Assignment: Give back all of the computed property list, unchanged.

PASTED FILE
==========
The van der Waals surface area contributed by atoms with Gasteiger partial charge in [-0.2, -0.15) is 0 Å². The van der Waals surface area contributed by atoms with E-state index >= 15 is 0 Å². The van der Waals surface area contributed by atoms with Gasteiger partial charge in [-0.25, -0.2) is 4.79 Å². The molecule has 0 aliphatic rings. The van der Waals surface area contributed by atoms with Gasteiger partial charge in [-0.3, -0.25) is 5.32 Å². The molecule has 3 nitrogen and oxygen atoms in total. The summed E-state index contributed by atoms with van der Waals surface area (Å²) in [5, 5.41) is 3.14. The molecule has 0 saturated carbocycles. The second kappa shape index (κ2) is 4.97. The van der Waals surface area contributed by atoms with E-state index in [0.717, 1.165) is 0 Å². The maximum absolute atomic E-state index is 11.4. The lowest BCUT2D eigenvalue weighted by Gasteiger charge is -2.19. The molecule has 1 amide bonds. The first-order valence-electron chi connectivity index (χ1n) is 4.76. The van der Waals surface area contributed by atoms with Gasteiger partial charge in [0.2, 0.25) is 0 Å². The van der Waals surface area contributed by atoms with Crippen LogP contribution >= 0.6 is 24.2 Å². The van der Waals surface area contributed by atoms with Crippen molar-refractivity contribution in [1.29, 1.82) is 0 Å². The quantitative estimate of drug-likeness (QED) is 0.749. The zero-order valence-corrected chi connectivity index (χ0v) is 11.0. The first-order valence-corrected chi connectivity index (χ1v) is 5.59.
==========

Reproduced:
The van der Waals surface area contributed by atoms with Gasteiger partial charge in [-0.2, -0.15) is 0 Å². The van der Waals surface area contributed by atoms with E-state index >= 15 is 0 Å². The van der Waals surface area contributed by atoms with Gasteiger partial charge in [-0.25, -0.2) is 4.79 Å². The molecule has 0 aliphatic rings. The van der Waals surface area contributed by atoms with Gasteiger partial charge in [-0.3, -0.25) is 5.32 Å². The molecule has 3 nitrogen and oxygen atoms in total. The summed E-state index contributed by atoms with van der Waals surface area (Å²) in [5, 5.41) is 3.14. The molecule has 0 saturated carbocycles. The second kappa shape index (κ2) is 4.97. The van der Waals surface area contributed by atoms with E-state index in [0.717, 1.165) is 0 Å². The maximum absolute atomic E-state index is 11.4. The lowest BCUT2D eigenvalue weighted by Gasteiger charge is -2.19. The molecule has 1 amide bonds. The first-order valence-electron chi connectivity index (χ1n) is 4.76. The van der Waals surface area contributed by atoms with Gasteiger partial charge in [0.2, 0.25) is 0 Å². The van der Waals surface area contributed by atoms with Crippen LogP contribution >= 0.6 is 24.2 Å². The van der Waals surface area contributed by atoms with Crippen molar-refractivity contribution in [1.29, 1.82) is 0 Å². The quantitative estimate of drug-likeness (QED) is 0.749. The zero-order valence-corrected chi connectivity index (χ0v) is 11.0. The first-order valence-corrected chi connectivity index (χ1v) is 5.59.